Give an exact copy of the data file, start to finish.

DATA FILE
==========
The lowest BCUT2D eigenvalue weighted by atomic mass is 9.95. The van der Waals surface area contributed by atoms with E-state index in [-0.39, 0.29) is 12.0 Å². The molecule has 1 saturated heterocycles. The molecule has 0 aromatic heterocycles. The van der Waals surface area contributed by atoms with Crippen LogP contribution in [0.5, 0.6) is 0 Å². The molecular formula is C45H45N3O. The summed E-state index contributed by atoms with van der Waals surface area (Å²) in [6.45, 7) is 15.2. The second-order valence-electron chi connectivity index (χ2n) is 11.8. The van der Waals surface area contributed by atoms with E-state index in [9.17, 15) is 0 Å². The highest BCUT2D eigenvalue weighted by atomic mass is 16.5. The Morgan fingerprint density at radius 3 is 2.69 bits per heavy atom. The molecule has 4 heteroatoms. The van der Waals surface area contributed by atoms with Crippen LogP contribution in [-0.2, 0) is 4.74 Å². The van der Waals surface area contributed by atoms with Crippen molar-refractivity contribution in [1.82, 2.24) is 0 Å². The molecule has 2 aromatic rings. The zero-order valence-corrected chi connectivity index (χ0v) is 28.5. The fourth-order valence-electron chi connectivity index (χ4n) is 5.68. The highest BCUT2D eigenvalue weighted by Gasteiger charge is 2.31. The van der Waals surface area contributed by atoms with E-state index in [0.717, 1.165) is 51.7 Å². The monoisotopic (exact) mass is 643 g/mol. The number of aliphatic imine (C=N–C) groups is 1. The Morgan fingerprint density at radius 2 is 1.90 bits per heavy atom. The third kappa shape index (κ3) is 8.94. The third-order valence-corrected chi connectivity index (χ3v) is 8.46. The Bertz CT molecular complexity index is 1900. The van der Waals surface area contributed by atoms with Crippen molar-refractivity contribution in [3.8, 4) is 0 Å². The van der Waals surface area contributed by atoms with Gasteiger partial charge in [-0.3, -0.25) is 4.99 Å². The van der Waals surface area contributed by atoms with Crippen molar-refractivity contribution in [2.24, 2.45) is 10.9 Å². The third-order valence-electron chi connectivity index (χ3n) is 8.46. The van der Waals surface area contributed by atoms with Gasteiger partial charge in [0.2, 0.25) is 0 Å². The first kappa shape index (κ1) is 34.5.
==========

The lowest BCUT2D eigenvalue weighted by atomic mass is 9.95. The van der Waals surface area contributed by atoms with E-state index in [-0.39, 0.29) is 12.0 Å². The molecule has 1 saturated heterocycles. The molecule has 0 aromatic heterocycles. The van der Waals surface area contributed by atoms with Crippen LogP contribution in [0.5, 0.6) is 0 Å². The molecular formula is C45H45N3O. The summed E-state index contributed by atoms with van der Waals surface area (Å²) in [6.45, 7) is 15.2. The second-order valence-electron chi connectivity index (χ2n) is 11.8. The van der Waals surface area contributed by atoms with E-state index in [9.17, 15) is 0 Å². The highest BCUT2D eigenvalue weighted by atomic mass is 16.5. The Morgan fingerprint density at radius 3 is 2.69 bits per heavy atom. The molecule has 4 heteroatoms. The van der Waals surface area contributed by atoms with Crippen LogP contribution in [-0.2, 0) is 4.74 Å². The van der Waals surface area contributed by atoms with Crippen molar-refractivity contribution in [1.82, 2.24) is 0 Å². The molecule has 2 aromatic rings. The zero-order valence-corrected chi connectivity index (χ0v) is 28.5. The fourth-order valence-electron chi connectivity index (χ4n) is 5.68. The highest BCUT2D eigenvalue weighted by Gasteiger charge is 2.31. The van der Waals surface area contributed by atoms with E-state index in [0.717, 1.165) is 51.7 Å². The monoisotopic (exact) mass is 643 g/mol. The number of aliphatic imine (C=N–C) groups is 1. The Morgan fingerprint density at radius 2 is 1.90 bits per heavy atom. The third kappa shape index (κ3) is 8.94. The third-order valence-corrected chi connectivity index (χ3v) is 8.46. The Bertz CT molecular complexity index is 1900. The van der Waals surface area contributed by atoms with Crippen molar-refractivity contribution in [3.8, 4) is 0 Å². The van der Waals surface area contributed by atoms with Gasteiger partial charge in [-0.3, -0.25) is 4.99 Å². The van der Waals surface area contributed by atoms with Crippen molar-refractivity contribution in [2.24, 2.45) is 10.9 Å². The third-order valence-electron chi connectivity index (χ3n) is 8.46. The van der Waals surface area contributed by atoms with Gasteiger partial charge in [0.2, 0.25) is 0 Å². The first kappa shape index (κ1) is 34.5.